Michigan has long been considered a key part of the “blue wall,” a term used to describe the reliability of Democratic voters in the northern Midwest states. This is a nice sentiment but we in Michigan have a Republican governor (if for only two more months) and a Republican state legislature. So maybe the blue wall only works for nationwide elections — but then we went for Trump in the 2016 election, and the punditry became unusually obsessed with “working-class voters” (read: white working-class voters), with many people writing thinkpieces about Macomb County. The mainstream media was suddenly talking about Michigan, aiming to understand what exactly happened to make it switch from a state that supported former President Barack Obama to a state that supported President Donald Trump, and if that meant it should now be considered more purple-red than blue. Then, Nov. 7 happened, and we elected Democratic women to be governor, secretary of state and attorney general. We flipped two seats in the House of Representatives from red to blue (shoutout to my hometown, 11th congressional district and our new member of Congress, Haley Stevens!). We re-elected Sen. Debbie Stabenow, D-Mich., and we adopted three statewide proposals to legalize weed, end gerrymandering and enact automatic voter registration.
So now what are we? An icon of the resistance against the president we played a key role in electing? Which election was a fluke? Michigan voters have left me with so many questions about my own state. My intuition from growing up here, and from phone banking and canvassing for the 2016 and 2018 elections, tells me that Michigan is neither blue nor red nor even purple. Michigan is a state of families and workers who will vote for who speaks to them and promises to advocate on behalf of their concerns, regardless of party. This might sound like the description of a purple state, but there is nothing random or flip-floppy about Michigan’s voting. One party may speak to Michiganders for a decade better than the other, then become complacent and the other party will step in and prioritize the state. Michigan voters are consistently focused on job creation and infrastructure. So it isn’t our priorities that change, but the messaging of the two major parties.
Democratic candidate Hillary Clinton famously ignored Michigan in the final days of the 2016 election — a move many saw as fatal not only for the state, but the country. On the other hand, Trump spent his final day on the campaign trail in Grand Rapids firing up voters to show up for him. This narrative isn’t meant to discount the harmful and sensationalist rhetoric of Trump’s campaign that surely invigorated some racists and sexists more than that last visit ever did. But while Trump was talking to said racists and sexists, Michigan’s people of color, working-class families and women were being overlooked.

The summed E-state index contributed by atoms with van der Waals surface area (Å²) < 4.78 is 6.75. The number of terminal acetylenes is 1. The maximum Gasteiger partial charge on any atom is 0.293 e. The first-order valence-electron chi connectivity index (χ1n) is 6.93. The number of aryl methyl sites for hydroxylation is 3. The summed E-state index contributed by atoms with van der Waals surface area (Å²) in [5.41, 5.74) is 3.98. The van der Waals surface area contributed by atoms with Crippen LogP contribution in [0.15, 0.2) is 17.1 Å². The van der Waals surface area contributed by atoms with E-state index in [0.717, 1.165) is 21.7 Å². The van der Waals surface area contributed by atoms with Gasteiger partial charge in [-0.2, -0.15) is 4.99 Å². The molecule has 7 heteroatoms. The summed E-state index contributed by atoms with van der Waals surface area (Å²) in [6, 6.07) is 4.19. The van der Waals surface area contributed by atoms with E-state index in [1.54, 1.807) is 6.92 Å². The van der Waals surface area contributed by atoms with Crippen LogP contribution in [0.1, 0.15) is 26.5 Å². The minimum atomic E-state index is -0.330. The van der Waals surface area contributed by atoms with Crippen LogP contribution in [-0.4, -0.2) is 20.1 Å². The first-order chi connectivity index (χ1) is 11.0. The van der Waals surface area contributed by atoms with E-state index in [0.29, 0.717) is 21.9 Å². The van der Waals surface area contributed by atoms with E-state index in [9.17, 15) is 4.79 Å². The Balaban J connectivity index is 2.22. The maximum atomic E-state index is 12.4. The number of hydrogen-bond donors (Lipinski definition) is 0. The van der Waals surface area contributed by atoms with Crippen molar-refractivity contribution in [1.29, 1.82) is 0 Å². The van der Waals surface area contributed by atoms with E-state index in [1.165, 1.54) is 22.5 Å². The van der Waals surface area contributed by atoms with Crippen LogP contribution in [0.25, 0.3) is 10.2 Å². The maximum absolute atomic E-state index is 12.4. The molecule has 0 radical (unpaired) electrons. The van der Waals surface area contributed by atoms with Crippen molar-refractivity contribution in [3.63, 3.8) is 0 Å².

But then came Democratic gubernatorial candidate Gretchen Whitmer and so many other new faces in Michigan’s Democratic Party like Haley Stevens and Elissa Slotkin. They weren’t focusing on partisan drama or strategizing in a manner that abandoned any of their potential constituents. During the primaries, Gretchen committed to visiting every last county in Michigan, not writing any off as a guaranteed win or loss. This strategy paid off, earning her a very comfortable win in the primary and in the general election, and by pulling her state much further blue in the general.
So, what do we do in 2020? Thanks to Proposal 2, the uphill battle against intensely gerrymandered districts will (hopefully) be resolved at that point, making all votes count as they should in a democratic election. This development means a more equal playing field and thus greater room for expanding the Democratic Party’s voters. Therefore, Democrats should not write Michigan off as a win or loss, but send resources to the state and commit to communicating with Michiganders about the issues. Proposal 3 will have an effect on the election as well, presumably by helping Democrats, as the proposal adopted automatic voter registration in Michigan. I hope this will encourage Democrats to focus more on the youth vote, as every citizen 18 and older will be an eligible voter.
We should not take the midterm elections results as proof of a rebuilt blue wall, but rather as evidence that when Democratic candidates make an effort to appeal to and accurately represent Michiganders, they have a true chance at winning their support.
Margot Libertini can be reached at firstname.lastname@example.org.